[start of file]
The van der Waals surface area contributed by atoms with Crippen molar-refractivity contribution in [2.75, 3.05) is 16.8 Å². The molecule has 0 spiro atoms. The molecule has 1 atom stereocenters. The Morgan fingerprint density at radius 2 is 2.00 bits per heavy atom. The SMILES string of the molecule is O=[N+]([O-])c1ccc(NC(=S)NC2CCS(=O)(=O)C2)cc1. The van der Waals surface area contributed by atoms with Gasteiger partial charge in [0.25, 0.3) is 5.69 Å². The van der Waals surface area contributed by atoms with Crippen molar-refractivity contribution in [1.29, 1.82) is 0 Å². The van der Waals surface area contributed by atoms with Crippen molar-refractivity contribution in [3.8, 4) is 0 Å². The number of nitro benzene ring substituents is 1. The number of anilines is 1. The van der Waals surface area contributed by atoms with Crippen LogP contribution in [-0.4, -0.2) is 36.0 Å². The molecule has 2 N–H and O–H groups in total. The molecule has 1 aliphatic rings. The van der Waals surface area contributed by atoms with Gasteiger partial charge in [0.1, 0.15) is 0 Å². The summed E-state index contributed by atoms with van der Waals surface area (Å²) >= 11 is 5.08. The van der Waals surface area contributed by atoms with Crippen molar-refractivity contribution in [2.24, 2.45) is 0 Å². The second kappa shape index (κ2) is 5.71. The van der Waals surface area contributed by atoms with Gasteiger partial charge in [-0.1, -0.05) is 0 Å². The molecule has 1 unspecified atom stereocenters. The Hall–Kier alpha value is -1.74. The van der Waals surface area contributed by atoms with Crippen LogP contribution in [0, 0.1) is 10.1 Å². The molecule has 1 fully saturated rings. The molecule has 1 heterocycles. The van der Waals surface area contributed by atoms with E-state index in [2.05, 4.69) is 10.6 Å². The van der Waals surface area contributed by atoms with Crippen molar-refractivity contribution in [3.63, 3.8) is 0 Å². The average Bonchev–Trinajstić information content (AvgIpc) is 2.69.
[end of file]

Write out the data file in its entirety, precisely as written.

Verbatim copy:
The van der Waals surface area contributed by atoms with Crippen molar-refractivity contribution in [2.75, 3.05) is 16.8 Å². The molecule has 0 spiro atoms. The molecule has 1 atom stereocenters. The Morgan fingerprint density at radius 2 is 2.00 bits per heavy atom. The SMILES string of the molecule is O=[N+]([O-])c1ccc(NC(=S)NC2CCS(=O)(=O)C2)cc1. The van der Waals surface area contributed by atoms with Gasteiger partial charge in [0.25, 0.3) is 5.69 Å². The van der Waals surface area contributed by atoms with Crippen molar-refractivity contribution in [1.29, 1.82) is 0 Å². The van der Waals surface area contributed by atoms with Crippen molar-refractivity contribution in [3.8, 4) is 0 Å². The number of nitro benzene ring substituents is 1. The number of anilines is 1. The van der Waals surface area contributed by atoms with Crippen LogP contribution in [-0.4, -0.2) is 36.0 Å². The molecule has 2 N–H and O–H groups in total. The molecule has 1 aliphatic rings. The van der Waals surface area contributed by atoms with Gasteiger partial charge in [0.1, 0.15) is 0 Å². The summed E-state index contributed by atoms with van der Waals surface area (Å²) >= 11 is 5.08. The van der Waals surface area contributed by atoms with Crippen molar-refractivity contribution in [2.24, 2.45) is 0 Å². The second kappa shape index (κ2) is 5.71. The van der Waals surface area contributed by atoms with Gasteiger partial charge in [-0.1, -0.05) is 0 Å². The molecule has 1 unspecified atom stereocenters. The Hall–Kier alpha value is -1.74. The van der Waals surface area contributed by atoms with Crippen LogP contribution in [0, 0.1) is 10.1 Å². The molecule has 1 fully saturated rings. The molecule has 1 heterocycles. The van der Waals surface area contributed by atoms with E-state index in [2.05, 4.69) is 10.6 Å². The van der Waals surface area contributed by atoms with Crippen molar-refractivity contribution in [3.63, 3.8) is 0 Å². The average Bonchev–Trinajstić information content (AvgIpc) is 2.69.